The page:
Loveland, Windsor, Fort Collins, Northern Colorado, USA

The Doctrine of Repentance

In Acts 13:26 the Apostle Paul says, “… whosoever among you feareth God, to you is the word of this salvation sent.” And in Proverbs 1:7 Solomon tells us that “The fear of the LORD is the beginning of knowledge …”

Therefore, before the Gospel is of value to someone they must have the fear of God. In Proverbs 8:13 Solomon tells us that, “… the fear of the LORD is to hate evil.”

In one of his last speeches Joshua admonished Israel saying, “… fear the LORD, and serve him in sincerity and in truth: and put away the gods which your fathers served on the other side of the flood, and in Egypt; and serve ye the LORD.” (Joshua 24:14) but when they pledged to serve the LORD Joshua corrected them staying, “Ye cannot serve the LORD: for he is an holy God; he is a jealous God; he will not forgive your transgressions nor your sins.” (Joshua 24:19)

The Apostle Paul tells us that though all men have the the law of God written on their conscience (Romans 2:13-15), the law of God was given so that men would be without excuse regarding the knowledge of sin (Romans 3:20).

Giving the law did not give men the ability to do good nor could it keep men from doing evil. In fact Jesus made it clear that whoever sins is a bond servant/slave of sin (John 8:34) and is of the devil (John 8:44).

In Romans 7 the Apostle Paul wrote about his former life as a Pharisee. He knew the law of God and he had the fear of God but because he was in the flesh (Romans 7:5) there was a law within him that made him a slave to sin (v. 14) . As a result, Paul did what he did not want to do (v. 15-24).

What the law did do was to give man the ability to see where he was in regard to God’s law. God’s law revealed man’s sin against God. It showed man that he is guilty before God and revealed that man’s sin is rightly worthy of God’s judgment.

Like the people of Nineveh who heard the proclamation of Jonah the only appropriate response to this knowledge is repentance that comes from godly fear.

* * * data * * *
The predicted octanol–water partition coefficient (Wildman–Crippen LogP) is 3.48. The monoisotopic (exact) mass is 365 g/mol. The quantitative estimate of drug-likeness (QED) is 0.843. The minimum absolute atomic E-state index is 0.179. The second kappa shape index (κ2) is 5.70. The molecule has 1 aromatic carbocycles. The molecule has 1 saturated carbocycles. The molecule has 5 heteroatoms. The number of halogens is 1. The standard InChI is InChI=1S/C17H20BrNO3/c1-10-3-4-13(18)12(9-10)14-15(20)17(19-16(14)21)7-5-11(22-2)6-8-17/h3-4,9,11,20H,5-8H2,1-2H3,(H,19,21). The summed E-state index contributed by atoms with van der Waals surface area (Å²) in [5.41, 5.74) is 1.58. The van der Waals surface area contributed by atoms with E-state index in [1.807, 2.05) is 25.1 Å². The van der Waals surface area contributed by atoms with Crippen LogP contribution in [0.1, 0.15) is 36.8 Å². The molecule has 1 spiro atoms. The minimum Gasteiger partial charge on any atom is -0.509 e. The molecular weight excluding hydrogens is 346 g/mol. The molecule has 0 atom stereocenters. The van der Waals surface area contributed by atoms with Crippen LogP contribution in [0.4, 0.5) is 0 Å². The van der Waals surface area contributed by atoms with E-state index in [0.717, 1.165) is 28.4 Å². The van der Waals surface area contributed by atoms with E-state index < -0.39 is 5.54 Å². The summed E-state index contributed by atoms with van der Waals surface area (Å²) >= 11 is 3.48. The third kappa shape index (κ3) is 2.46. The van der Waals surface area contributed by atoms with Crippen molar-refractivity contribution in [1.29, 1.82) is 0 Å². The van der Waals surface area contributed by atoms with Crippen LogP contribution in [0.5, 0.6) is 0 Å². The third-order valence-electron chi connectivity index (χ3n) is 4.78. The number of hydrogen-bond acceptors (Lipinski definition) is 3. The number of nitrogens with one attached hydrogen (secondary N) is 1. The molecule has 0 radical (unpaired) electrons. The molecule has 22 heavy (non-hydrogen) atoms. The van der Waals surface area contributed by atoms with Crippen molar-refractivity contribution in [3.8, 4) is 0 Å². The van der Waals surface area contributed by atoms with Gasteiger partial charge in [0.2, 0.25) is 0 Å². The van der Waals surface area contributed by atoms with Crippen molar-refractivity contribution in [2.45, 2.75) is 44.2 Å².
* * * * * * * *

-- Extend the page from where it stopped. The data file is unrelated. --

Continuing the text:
God is merciful, meaning that He does not want to destroy anyone without giving them the ability to turn around.

The ability to turn around is the best way to understand repentance. It is a gift from God. In

2 Timothy 2:25, Acts 5:31 and Acts 11:18 repentance is shown to be something that God gives and/or grants.

In the following chapters I will try to explain God’s mercy and grace in making a way for all men to be saved from Sin.

But lets look a little more into repentance.

The repentance that God gives/grants is not God’s forgiveness. God’s forgiveness is part of it but remember how Joshua said that God would not just forgive their sins? God can choose to forgive (pardon) past sin committed allowing for a season of time for change but the record of the sin is still there, though temporarily sealed. There is still a debt to be paid and a change of the sinner’s heart and nature that must happen.

Another thing …

Joshua was telling them not to think lightly about choosing to serve the LORD. As the Apostle Paul pointed out when you live under the law you are a debtor to keep the whole law (Galatians 5:3). When you seek to follow the law apart from the Spirit of God you must bow before every letter of the law, which God never intended (Matthew 23:4, Mark 2:27, Romans 7:6, Acts 15:10). You must do the whole law which Paul said does not justify your sin before God (Galatians 2:15-21).

When you are a sinner both you and your works are dead. Every attempt that you make to keep God’s law is pointless when it comes to pleasing God because of the sin that is flowing out of you. The only thing that justifies the sinner in the sight of God is to trust in God to save them FROM their sins. What is done in that faith does please God and we see that throughout the whole Old Testament.